“It is disheartening to hear reports of collaboration between foreigners and locals to exploit government initiatives such as the Chema Chema Fund. This fund, administered by CEDA and LEA, is meant to support informal traders and low-income earners in Botswana. However, when fronting activities come into play, the intended beneficiaries are sidelined, and the funds are misused for personal gain.” It has been discovered that foreign nationals predominantly of Zimbabwean and Nigerian origin use unsuspecting Batswana to attempt to access the Chema Chema Fund. It is understood that they approach these Batswana under the guise of drafting business plans for them or simply coming up with ‘bankable business ideas that qualify for Chema Chema.’

Observers say the Chema Chema Fund has the potential to uplift the lives of many Batswana who are struggling to make ends meet. They argue that it is crucial that these funds are used for their intended purpose and not siphoned off through illegal activities such as fronting. The Ministry says the warning it issued serves as a reminder to all stakeholders involved in the administration of these funds to ensure transparency and accountability in their disbursement.

One local commentator said it is important to highlight the impact of fronting activities on the local economy and the livelihoods of Batswana. He said by using locals as a front for foreign-owned businesses, opportunities for local entrepreneurs are stifled, and the economic empowerment of Batswana is hindered. The Ministry’s warning of heavy penalties is a call to action for all stakeholders to work together to eliminate fronting activities and promote a level playing field for local businesses.

Meanwhile, the Ministry of Trade and Industry’s warning of heavy penalties for fronting activities is a necessary step to protect the integrity of local industries and promote economic empowerment for Batswana. “It is imperative that all stakeholders comply with regulations and work towards a transparent and accountable business environment. By upholding the law and cracking down on illegal activities, we can ensure a fair and prosperous future for all Batswana.”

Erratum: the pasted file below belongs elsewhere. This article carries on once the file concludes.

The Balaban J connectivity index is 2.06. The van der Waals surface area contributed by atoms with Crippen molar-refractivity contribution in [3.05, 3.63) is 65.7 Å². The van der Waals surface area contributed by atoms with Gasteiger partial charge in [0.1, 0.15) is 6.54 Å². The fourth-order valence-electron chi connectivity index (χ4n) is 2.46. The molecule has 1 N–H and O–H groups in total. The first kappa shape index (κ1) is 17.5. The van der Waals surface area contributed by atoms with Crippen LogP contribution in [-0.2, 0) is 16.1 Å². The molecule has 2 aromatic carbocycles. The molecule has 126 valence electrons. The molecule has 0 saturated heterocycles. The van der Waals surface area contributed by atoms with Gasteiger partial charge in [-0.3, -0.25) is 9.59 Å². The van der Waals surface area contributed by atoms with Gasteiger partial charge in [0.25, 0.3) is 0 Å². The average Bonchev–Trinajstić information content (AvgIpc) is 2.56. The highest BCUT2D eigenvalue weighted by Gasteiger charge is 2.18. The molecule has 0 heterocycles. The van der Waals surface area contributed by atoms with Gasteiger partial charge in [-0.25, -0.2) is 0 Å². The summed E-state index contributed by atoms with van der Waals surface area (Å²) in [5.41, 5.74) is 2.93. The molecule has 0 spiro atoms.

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Merck Foundation and African First Ladies mark World Health Day 2024

15th April 2024

Merck Foundation, the philanthropic arm of Merck KGaA Germany marks “World Health Day” 2024 together with Africa’s First Ladies who are also Ambassadors of MerckFoundation “More Than a Mother” Campaign through their Scholarship and Capacity Building Program. Senator, Dr. Rasha Kelej, CEO of Merck Foundation emphasized, “At Merck Foundation, we mark World Health Day every single day of the year over the past 12 years, by building healthcare capacity and transforming patient care across Africa, Asia and beyond.

I am proud to share that Merck Foundation has provided over 1740 scholarships to aspiring young doctors from 52 countries, in 44 critical and underserved medical specialties such as Oncology, Diabetes, Preventative Cardiovascular Medicine, Endocrinology, Sexual and Reproductive Medicine, Acute Medicine, Respiratory Medicine, Embryology & Fertility specialty, Gastroenterology, Dermatology, Psychiatry, Emergency and Resuscitation Medicine, Critical Care, Pediatric Emergency Medicine, Neonatal Medicine, Advanced Surgical Practice, Pain Management, General Surgery, Clinical Microbiology and infectious diseases, Internal Medicine, Trauma & Orthopedics, Neurosurgery, Neurology, Cardiology, Stroke Medicine, Care of the Older Person, Family Medicine, Pediatrics and Child Health, Obesity & Weight Management, Women’s Health, Biotechnology in ART and many more”.